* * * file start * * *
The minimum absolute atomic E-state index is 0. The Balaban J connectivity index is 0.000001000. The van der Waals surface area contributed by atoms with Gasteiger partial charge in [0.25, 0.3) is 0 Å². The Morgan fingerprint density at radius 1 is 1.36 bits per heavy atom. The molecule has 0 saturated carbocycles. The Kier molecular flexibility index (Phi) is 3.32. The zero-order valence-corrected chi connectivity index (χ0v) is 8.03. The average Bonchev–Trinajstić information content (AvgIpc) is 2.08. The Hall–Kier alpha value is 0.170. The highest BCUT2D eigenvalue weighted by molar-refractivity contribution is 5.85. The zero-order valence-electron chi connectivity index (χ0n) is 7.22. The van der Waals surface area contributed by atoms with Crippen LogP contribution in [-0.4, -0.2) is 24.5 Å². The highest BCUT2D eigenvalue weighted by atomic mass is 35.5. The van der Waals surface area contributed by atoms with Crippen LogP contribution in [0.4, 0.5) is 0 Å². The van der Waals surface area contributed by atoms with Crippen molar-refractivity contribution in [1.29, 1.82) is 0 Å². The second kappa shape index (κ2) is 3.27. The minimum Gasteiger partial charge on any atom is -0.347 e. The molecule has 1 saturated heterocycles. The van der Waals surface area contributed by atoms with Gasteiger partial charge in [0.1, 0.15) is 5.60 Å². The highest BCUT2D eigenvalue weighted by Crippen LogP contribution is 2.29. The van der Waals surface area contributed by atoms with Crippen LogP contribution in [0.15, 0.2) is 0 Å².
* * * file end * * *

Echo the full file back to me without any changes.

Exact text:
The minimum absolute atomic E-state index is 0. The Balaban J connectivity index is 0.000001000. The van der Waals surface area contributed by atoms with Gasteiger partial charge in [0.25, 0.3) is 0 Å². The Morgan fingerprint density at radius 1 is 1.36 bits per heavy atom. The molecule has 0 saturated carbocycles. The Kier molecular flexibility index (Phi) is 3.32. The zero-order valence-corrected chi connectivity index (χ0v) is 8.03. The average Bonchev–Trinajstić information content (AvgIpc) is 2.08. The Hall–Kier alpha value is 0.170. The highest BCUT2D eigenvalue weighted by molar-refractivity contribution is 5.85. The zero-order valence-electron chi connectivity index (χ0n) is 7.22. The van der Waals surface area contributed by atoms with Crippen LogP contribution in [-0.4, -0.2) is 24.5 Å². The highest BCUT2D eigenvalue weighted by atomic mass is 35.5. The van der Waals surface area contributed by atoms with Crippen LogP contribution in [0.4, 0.5) is 0 Å². The van der Waals surface area contributed by atoms with Crippen molar-refractivity contribution in [1.29, 1.82) is 0 Å². The second kappa shape index (κ2) is 3.27. The minimum Gasteiger partial charge on any atom is -0.347 e. The molecule has 1 saturated heterocycles. The van der Waals surface area contributed by atoms with Gasteiger partial charge in [0.1, 0.15) is 5.60 Å². The highest BCUT2D eigenvalue weighted by Crippen LogP contribution is 2.29. The van der Waals surface area contributed by atoms with Crippen LogP contribution in [0.15, 0.2) is 0 Å².